But the United States does not have “title” (as the just-quoted definition demands) to the Nation River in the ordinary sense. As the Park Service acknowledges, running waters cannot be owned—whether by a government or by a private party. See FPC v. Niagara Mohawk Power Corp., 347 U. S. 239, 247, n. 10 (1954); Brief for Respondents 33. In contrast, the lands beneath those waters—typically called submerged lands—can be owned, and the water regulated on that basis. But that does not help the Park Service because, as noted earlier, the Submerged Lands Act gives each State “title to and ownership of the lands beneath [its] navigable waters.” 43 U. S. C. §1311; see supra, at 4. That means Alaska, not the United States, has title to the lands beneath the Nation River.

So the Park Service argues instead that the United States has “title” to an “interest” in the Nation River, under what is called the reserved-water-rights doctrine. See Brief for Respondents 32–37. The canonical statement of that doctrine goes as follows: “[W]hen the Federal Government withdraws its land from the public domain and reserves it for a federal purpose, the Government, by implication, reserves appurtenant water then unappropriated to the extent needed to accomplish the purpose of the reservation.” Cappaert v. United States, 426 U. S. 128, 138 (1976). For example, this Court decided that in reserving land for an Indian tribe, the Government impliedly reserved sufficient water from a nearby river to enable the tribe to farm the area. See Winters v. United States, 207 U. S. 564, 576 (1908). And similarly, we held that in creating a national monument to preserve a species of fish inhabiting an underground pool, the United States acquired an enforceable interest in preventing others from depleting the pool below the level needed for the fish to survive. See Cappaert, 426 U. S., at 147. According to the Park Service, the United States has an analogous interest in the Nation River and other navigable waters in Alaska’s national parks. “Because th[e] purposes [of those parks] require that the waters within [them] be safeguarded against depletion and diversion,” the Service contends, “Congress’s reservations of park lands also reserved interests in appurtenant navigable waters.” Brief for Respondents 35.

That argument first raises the question whether it is even possible to hold “title,” as ANILCA uses the term, to reserved water rights. 16 U. S. C. §3102(2). Those rights, as all parties agree, are “usufructuary” in nature, meaning that they are rights for the Government to use—whether by withdrawing or maintaining—certain waters it does not own. See Niagara Mohawk Power Corp., 347 U. S., at 246; Brief for Petitioner 36; Brief for Respondents 36. The Park Service has found a couple of old cases suggesting that a person can hold “title” to such usufructuary interests. See ibid.; Crum v. Mt. Shasta Power Corp., 220 Cal. 295, 307, 30 P. 2d 30, 36 (1934); Radcliff’s Ex’rs v. Mayor of Brooklyn, 4 N. Y. 195, 196 (1850). But the more common understanding, recently noted in another ANILCA case, is that “reserved water rights are not the type of property interests to which title can be held;” rather, “the term ‘title’ applies” to “fee ownership of property” and (sometimes) to “possessory interests” in property like those granted by a lease. See Totemoff v. State, 905 P. 2d 954, 965 (Alaska 1995) (collecting cases); Brief for State of Idaho et al. as Amici Curiae 21–22 (same). And we see no evidence that the Congress enacting ANILCA meant to use the term in any less customary and more capacious sense.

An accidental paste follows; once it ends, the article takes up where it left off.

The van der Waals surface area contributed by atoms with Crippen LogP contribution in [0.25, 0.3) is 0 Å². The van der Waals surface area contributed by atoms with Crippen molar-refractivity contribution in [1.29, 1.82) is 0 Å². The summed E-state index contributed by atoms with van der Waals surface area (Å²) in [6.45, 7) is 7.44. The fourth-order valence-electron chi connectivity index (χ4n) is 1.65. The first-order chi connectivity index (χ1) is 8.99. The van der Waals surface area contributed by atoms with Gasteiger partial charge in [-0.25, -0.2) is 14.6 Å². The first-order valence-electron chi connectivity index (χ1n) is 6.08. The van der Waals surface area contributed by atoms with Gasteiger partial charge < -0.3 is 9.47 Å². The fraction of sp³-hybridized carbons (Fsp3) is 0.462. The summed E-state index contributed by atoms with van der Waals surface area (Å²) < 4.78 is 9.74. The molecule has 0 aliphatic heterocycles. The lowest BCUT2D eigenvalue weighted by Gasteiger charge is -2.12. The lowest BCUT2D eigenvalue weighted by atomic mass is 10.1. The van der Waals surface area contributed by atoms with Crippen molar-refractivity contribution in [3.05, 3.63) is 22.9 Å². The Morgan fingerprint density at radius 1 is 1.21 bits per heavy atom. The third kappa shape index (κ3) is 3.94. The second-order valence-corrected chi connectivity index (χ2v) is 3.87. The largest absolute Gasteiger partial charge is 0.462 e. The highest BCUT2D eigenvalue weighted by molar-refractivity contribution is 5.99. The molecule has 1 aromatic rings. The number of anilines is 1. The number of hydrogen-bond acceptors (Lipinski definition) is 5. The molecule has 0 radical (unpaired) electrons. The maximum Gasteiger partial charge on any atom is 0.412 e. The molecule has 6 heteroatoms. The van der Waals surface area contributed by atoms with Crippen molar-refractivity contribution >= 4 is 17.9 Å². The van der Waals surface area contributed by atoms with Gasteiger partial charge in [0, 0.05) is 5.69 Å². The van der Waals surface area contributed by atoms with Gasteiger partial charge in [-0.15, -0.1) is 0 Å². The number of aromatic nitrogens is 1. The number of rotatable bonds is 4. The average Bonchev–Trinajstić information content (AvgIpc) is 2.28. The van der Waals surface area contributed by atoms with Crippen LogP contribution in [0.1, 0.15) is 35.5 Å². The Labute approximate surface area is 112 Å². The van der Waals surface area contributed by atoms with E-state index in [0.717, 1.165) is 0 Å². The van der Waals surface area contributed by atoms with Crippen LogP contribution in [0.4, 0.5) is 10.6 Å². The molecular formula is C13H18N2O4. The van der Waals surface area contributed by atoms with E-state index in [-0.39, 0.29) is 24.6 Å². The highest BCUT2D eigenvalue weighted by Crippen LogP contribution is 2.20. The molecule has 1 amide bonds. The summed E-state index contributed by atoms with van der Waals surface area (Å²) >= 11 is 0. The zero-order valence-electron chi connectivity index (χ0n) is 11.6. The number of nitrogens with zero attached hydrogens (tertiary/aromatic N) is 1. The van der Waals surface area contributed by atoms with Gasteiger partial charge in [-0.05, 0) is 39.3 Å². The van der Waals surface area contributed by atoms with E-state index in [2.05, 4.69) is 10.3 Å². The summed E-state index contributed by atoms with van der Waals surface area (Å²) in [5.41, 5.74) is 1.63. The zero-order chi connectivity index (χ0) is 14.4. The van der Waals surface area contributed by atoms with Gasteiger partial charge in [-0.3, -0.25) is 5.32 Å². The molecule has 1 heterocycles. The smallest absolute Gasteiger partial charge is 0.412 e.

But even assuming so, the Nation River itself would not thereby become “public land” in the way the Park Service argues. Under ANILCA’s definition, the “public land” at issue would consist only of the Federal Government’s specific “interest” in the River—that is, its reserved water right. §3102(1), (3). And that reserved right, by its nature, is limited. It does not give the Government plenary authority over the waterway to which it attaches. Rather, the interest merely enables the Government to take or maintain the specific “amount of water”—and “no more”—required to “fulfill the purpose of [its land] reservation.” Cappaert, 426 U. S., at 141. So, for example, in the cases described above, the Government could control only the volume of water necessary for the tribe to farm or the fish to survive. See Winters, 207 U. S., at 576–577; Cappaert, 426 U. S., at 141. And likewise here, the Government could protect “only th[e] amount of water” in the Nation River needed to “accomplish the purpose of the [Yukon–Charley’s] reservation.” Id., at 138, 141.